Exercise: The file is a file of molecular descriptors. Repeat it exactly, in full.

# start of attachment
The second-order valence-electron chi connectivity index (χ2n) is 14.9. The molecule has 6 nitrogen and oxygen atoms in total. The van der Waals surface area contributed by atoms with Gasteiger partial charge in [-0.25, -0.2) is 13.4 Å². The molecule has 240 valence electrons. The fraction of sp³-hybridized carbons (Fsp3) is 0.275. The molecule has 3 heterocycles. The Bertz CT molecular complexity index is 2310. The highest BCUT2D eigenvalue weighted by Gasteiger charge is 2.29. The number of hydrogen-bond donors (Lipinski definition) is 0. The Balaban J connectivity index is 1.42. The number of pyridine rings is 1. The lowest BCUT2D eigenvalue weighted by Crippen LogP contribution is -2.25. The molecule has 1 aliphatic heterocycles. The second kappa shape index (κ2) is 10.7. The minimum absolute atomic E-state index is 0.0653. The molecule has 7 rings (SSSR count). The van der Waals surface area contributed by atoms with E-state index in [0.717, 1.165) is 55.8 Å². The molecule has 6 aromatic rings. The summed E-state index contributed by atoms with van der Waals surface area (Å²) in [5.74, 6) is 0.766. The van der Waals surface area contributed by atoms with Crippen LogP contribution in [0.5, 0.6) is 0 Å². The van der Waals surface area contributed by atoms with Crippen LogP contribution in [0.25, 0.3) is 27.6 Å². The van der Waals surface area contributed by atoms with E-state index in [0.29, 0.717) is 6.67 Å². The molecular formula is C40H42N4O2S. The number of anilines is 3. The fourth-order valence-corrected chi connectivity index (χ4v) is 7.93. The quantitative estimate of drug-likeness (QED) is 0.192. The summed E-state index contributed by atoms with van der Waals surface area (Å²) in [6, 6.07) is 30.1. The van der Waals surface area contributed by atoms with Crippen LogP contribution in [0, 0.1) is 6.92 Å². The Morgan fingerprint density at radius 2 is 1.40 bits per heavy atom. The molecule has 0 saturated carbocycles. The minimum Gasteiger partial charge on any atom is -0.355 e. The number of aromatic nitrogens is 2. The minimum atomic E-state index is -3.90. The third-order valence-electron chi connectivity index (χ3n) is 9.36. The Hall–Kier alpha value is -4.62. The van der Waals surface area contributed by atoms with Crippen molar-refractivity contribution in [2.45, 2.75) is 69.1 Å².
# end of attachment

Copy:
The second-order valence-electron chi connectivity index (χ2n) is 14.9. The molecule has 6 nitrogen and oxygen atoms in total. The van der Waals surface area contributed by atoms with Gasteiger partial charge in [-0.25, -0.2) is 13.4 Å². The molecule has 240 valence electrons. The fraction of sp³-hybridized carbons (Fsp3) is 0.275. The molecule has 3 heterocycles. The Bertz CT molecular complexity index is 2310. The highest BCUT2D eigenvalue weighted by Gasteiger charge is 2.29. The number of hydrogen-bond donors (Lipinski definition) is 0. The Balaban J connectivity index is 1.42. The number of pyridine rings is 1. The lowest BCUT2D eigenvalue weighted by Crippen LogP contribution is -2.25. The molecule has 1 aliphatic heterocycles. The second kappa shape index (κ2) is 10.7. The minimum absolute atomic E-state index is 0.0653. The molecule has 7 rings (SSSR count). The van der Waals surface area contributed by atoms with E-state index in [0.717, 1.165) is 55.8 Å². The molecule has 6 aromatic rings. The summed E-state index contributed by atoms with van der Waals surface area (Å²) in [5.74, 6) is 0.766. The van der Waals surface area contributed by atoms with Crippen LogP contribution in [0.5, 0.6) is 0 Å². The van der Waals surface area contributed by atoms with Crippen LogP contribution in [0.25, 0.3) is 27.6 Å². The van der Waals surface area contributed by atoms with E-state index in [0.29, 0.717) is 6.67 Å². The molecular formula is C40H42N4O2S. The number of anilines is 3. The fourth-order valence-corrected chi connectivity index (χ4v) is 7.93. The quantitative estimate of drug-likeness (QED) is 0.192. The summed E-state index contributed by atoms with van der Waals surface area (Å²) in [6, 6.07) is 30.1. The van der Waals surface area contributed by atoms with Crippen LogP contribution in [0, 0.1) is 6.92 Å². The Morgan fingerprint density at radius 2 is 1.40 bits per heavy atom. The molecule has 0 saturated carbocycles. The minimum Gasteiger partial charge on any atom is -0.355 e. The number of aromatic nitrogens is 2. The minimum atomic E-state index is -3.90. The third-order valence-electron chi connectivity index (χ3n) is 9.36. The Hall–Kier alpha value is -4.62. The van der Waals surface area contributed by atoms with Crippen molar-refractivity contribution in [2.45, 2.75) is 69.1 Å².